As the UK heads towards a General Election, climate change has become a prominent issue. Voters now face stark choices regarding climate action, with party manifestos clearly delineating their positions.

Parties on the left and center have prioritized addressing the climate crisis, integrating the net-zero transition into their economic strategies, and targeting the high cost of oil and gas as a major factor in the cost-of-living crisis. Leading the polls by approximately 20 points, Labour has made the green industrial revolution a cornerstone of their capital investment plans. They propose establishing Great British Energy and a National Wealth Fund to transform the UK into a ‘Clean Energy Superpower’. The Liberal Democrats also promise significant measures to accelerate the net-zero transition, including free insulation and heat pumps for low-income households. Meanwhile, the Green Party has pledged a wealth tax to fund an even more ambitious and swift transition.

Conversely, right-wing parties are presenting a different narrative. Despite alarming warnings from climate scientists about the acceleration of global heating, the Conservative manifesto offers its weakest stance yet on climate action.

Under Theresa May, the 2050 net-zero target was introduced, and Boris Johnson emphasized the economic opportunities of leading the global race to net zero. However, Rishi Sunak has shifted focus, downplaying the economic benefits of the transition and highlighting its costs instead. This election, which could have seen parties vying to present the most ambitious net-zero policies, has instead witnessed the most divisive climate debate to date. This debate intensified in September last year when Sunak, influenced by his Australian political advisor Isaac Levido, adopted a narrative emphasizing the ‘cost of net zero’, weakening major climate policies such as delaying the ban on new fossil fuel cars from 2030 to 2035 and scrapping proposed regulations for landlords to insulate rental homes. This approach drew strong criticism from the business community at the time.

Despite this negative framing failing to halt the Conservative Party’s decline in the polls, Sunak continued to push this message leading up to the local elections in May, resulting in a significant electoral loss. Nevertheless, he has persisted with this strategy in the General Election campaign.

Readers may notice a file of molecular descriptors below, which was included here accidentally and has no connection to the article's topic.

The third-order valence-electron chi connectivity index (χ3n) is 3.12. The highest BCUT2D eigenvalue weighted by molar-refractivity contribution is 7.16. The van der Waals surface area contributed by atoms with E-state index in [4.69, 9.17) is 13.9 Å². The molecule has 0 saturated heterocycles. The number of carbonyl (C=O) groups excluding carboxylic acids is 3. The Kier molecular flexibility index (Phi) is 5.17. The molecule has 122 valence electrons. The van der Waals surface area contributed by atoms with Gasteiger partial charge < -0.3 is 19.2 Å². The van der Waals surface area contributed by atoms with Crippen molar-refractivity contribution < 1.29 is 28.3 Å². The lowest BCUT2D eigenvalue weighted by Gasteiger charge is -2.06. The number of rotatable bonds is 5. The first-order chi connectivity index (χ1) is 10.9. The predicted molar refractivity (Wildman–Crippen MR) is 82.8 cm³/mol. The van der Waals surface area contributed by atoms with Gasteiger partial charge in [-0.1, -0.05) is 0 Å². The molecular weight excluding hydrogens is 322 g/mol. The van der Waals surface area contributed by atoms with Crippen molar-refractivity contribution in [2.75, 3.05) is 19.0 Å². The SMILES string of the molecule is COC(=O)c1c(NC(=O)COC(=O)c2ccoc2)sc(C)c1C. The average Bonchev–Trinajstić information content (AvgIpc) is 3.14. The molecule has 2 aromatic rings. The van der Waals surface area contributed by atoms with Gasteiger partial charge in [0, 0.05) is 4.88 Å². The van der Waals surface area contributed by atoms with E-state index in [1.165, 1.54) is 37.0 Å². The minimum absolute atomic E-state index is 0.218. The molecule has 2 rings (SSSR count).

Reform UK has launched their ‘Contract’ with the British people, advocating the most regressive stance on climate change seen in the UK in decades. They call for the elimination of the UK’s net-zero target and an end to support for renewables, promoting a future of high energy bills, economic decline, and climate disaster.

This radical position, while shocking, reflects Farage’s alignment with Donald Trump and the fossil fuel industry, aiming to ignite a culture war on climate change and dismantle the previously established cross-party consensus. Sunak’s focus on the costs of net zero has inadvertently provided Reform UK with the political cover and opportunity to push their agenda. However, this strategy is likely to be rejected by voters, who, according to polls, desire ambitious climate action. They understand that rising energy bills are due to gas prices, not net-zero policies. Even a majority of Reform UK supporters favor a cross-party approach to maximizing renewable investment.

In Blue Wall constituencies, a significant majority of voters support a loophole-free windfall tax on fossil fuel giants, who have profited immensely during the cost-of-living crisis as energy prices soared. Yet, an investigation by DeSmog reveals that climate science deniers, fossil fuel, and polluting interests have donated £2.3 million to Reform UK, accounting for 92% of their funding, and £8.4 million to the Conservative Party. This financial backing explains the skeptical climate stances of both parties, despite it clashing with the views of many of their supporters. This highlights the corrupting influence of fossil fuel money in politics.

Using climate change as a divisive political tool is likely to fail in the upcoming election. Downplaying the benefits of net zero and ignoring the drawbacks of continued fossil fuel dependence misleads voters and disrespects the electorate. A strong electoral performance by parties supporting an ambitious transition could provide a clear mandate for more robust climate action, potentially accelerating the UK’s journey towards net zero.